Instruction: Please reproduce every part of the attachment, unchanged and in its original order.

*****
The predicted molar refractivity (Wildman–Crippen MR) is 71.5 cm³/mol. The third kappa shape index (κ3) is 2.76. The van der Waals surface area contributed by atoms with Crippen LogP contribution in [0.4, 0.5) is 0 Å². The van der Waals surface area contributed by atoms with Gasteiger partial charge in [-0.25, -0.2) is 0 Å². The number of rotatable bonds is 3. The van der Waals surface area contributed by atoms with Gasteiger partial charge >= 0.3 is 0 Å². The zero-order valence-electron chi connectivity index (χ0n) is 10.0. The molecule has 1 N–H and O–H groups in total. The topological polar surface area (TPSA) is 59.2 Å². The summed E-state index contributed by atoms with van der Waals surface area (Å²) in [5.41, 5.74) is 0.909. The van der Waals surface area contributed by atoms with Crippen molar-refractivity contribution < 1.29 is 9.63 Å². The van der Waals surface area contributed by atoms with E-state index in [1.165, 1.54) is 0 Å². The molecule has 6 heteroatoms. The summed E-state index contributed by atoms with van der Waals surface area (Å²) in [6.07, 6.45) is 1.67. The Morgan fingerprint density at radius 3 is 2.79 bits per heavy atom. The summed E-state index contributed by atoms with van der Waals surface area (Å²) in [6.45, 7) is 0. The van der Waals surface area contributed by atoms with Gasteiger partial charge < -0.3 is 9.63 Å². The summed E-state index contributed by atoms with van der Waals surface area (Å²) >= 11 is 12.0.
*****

The predicted molar refractivity (Wildman–Crippen MR) is 71.5 cm³/mol. The third kappa shape index (κ3) is 2.76. The van der Waals surface area contributed by atoms with Crippen LogP contribution in [0.4, 0.5) is 0 Å². The van der Waals surface area contributed by atoms with Gasteiger partial charge in [-0.25, -0.2) is 0 Å². The number of rotatable bonds is 3. The van der Waals surface area contributed by atoms with Gasteiger partial charge >= 0.3 is 0 Å². The zero-order valence-electron chi connectivity index (χ0n) is 10.0. The molecule has 1 N–H and O–H groups in total. The topological polar surface area (TPSA) is 59.2 Å². The summed E-state index contributed by atoms with van der Waals surface area (Å²) in [5.41, 5.74) is 0.909. The van der Waals surface area contributed by atoms with Crippen molar-refractivity contribution < 1.29 is 9.63 Å². The van der Waals surface area contributed by atoms with E-state index in [1.165, 1.54) is 0 Å². The molecule has 6 heteroatoms. The summed E-state index contributed by atoms with van der Waals surface area (Å²) in [6.07, 6.45) is 1.67. The Morgan fingerprint density at radius 3 is 2.79 bits per heavy atom. The summed E-state index contributed by atoms with van der Waals surface area (Å²) in [6.45, 7) is 0. The van der Waals surface area contributed by atoms with Gasteiger partial charge < -0.3 is 9.63 Å². The summed E-state index contributed by atoms with van der Waals surface area (Å²) >= 11 is 12.0.